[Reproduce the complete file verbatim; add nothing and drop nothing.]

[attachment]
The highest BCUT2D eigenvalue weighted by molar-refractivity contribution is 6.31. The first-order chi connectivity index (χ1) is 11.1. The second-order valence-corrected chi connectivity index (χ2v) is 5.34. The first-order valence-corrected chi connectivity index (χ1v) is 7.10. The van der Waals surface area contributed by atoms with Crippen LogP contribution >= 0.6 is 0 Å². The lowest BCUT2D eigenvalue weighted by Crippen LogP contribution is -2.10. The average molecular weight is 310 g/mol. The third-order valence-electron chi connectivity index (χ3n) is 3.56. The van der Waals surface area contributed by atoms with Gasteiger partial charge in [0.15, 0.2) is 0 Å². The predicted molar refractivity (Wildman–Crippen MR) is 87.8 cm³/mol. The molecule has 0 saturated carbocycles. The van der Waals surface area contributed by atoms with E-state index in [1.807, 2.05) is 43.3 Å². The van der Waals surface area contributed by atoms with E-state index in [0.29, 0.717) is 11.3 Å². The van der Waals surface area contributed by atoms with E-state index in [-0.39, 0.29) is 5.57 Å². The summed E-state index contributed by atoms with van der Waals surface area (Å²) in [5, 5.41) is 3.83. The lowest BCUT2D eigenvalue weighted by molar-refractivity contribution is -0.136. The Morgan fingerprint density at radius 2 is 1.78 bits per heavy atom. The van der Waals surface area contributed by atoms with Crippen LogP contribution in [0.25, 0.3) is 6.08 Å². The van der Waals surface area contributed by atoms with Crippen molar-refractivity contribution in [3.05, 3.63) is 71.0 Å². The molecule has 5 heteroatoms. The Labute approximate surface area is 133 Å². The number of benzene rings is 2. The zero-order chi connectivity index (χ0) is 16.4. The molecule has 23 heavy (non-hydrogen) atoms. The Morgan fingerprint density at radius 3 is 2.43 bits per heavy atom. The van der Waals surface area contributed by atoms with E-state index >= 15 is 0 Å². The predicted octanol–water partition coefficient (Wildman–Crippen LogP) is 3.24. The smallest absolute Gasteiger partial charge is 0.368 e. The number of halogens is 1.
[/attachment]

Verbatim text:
The highest BCUT2D eigenvalue weighted by molar-refractivity contribution is 6.31. The first-order chi connectivity index (χ1) is 11.1. The second-order valence-corrected chi connectivity index (χ2v) is 5.34. The first-order valence-corrected chi connectivity index (χ1v) is 7.10. The van der Waals surface area contributed by atoms with Crippen LogP contribution >= 0.6 is 0 Å². The lowest BCUT2D eigenvalue weighted by Crippen LogP contribution is -2.10. The average molecular weight is 310 g/mol. The third-order valence-electron chi connectivity index (χ3n) is 3.56. The van der Waals surface area contributed by atoms with Gasteiger partial charge in [0.15, 0.2) is 0 Å². The predicted molar refractivity (Wildman–Crippen MR) is 87.8 cm³/mol. The molecule has 0 saturated carbocycles. The van der Waals surface area contributed by atoms with E-state index in [1.807, 2.05) is 43.3 Å². The van der Waals surface area contributed by atoms with E-state index in [0.29, 0.717) is 11.3 Å². The van der Waals surface area contributed by atoms with E-state index in [-0.39, 0.29) is 5.57 Å². The summed E-state index contributed by atoms with van der Waals surface area (Å²) in [5, 5.41) is 3.83. The lowest BCUT2D eigenvalue weighted by molar-refractivity contribution is -0.136. The Morgan fingerprint density at radius 2 is 1.78 bits per heavy atom. The van der Waals surface area contributed by atoms with Crippen LogP contribution in [0.25, 0.3) is 6.08 Å². The van der Waals surface area contributed by atoms with Crippen molar-refractivity contribution in [3.05, 3.63) is 71.0 Å². The molecule has 5 heteroatoms. The Labute approximate surface area is 133 Å². The number of benzene rings is 2. The zero-order chi connectivity index (χ0) is 16.4. The molecule has 23 heavy (non-hydrogen) atoms. The Morgan fingerprint density at radius 3 is 2.43 bits per heavy atom. The van der Waals surface area contributed by atoms with E-state index >= 15 is 0 Å². The predicted octanol–water partition coefficient (Wildman–Crippen LogP) is 3.24. The smallest absolute Gasteiger partial charge is 0.368 e. The number of halogens is 1.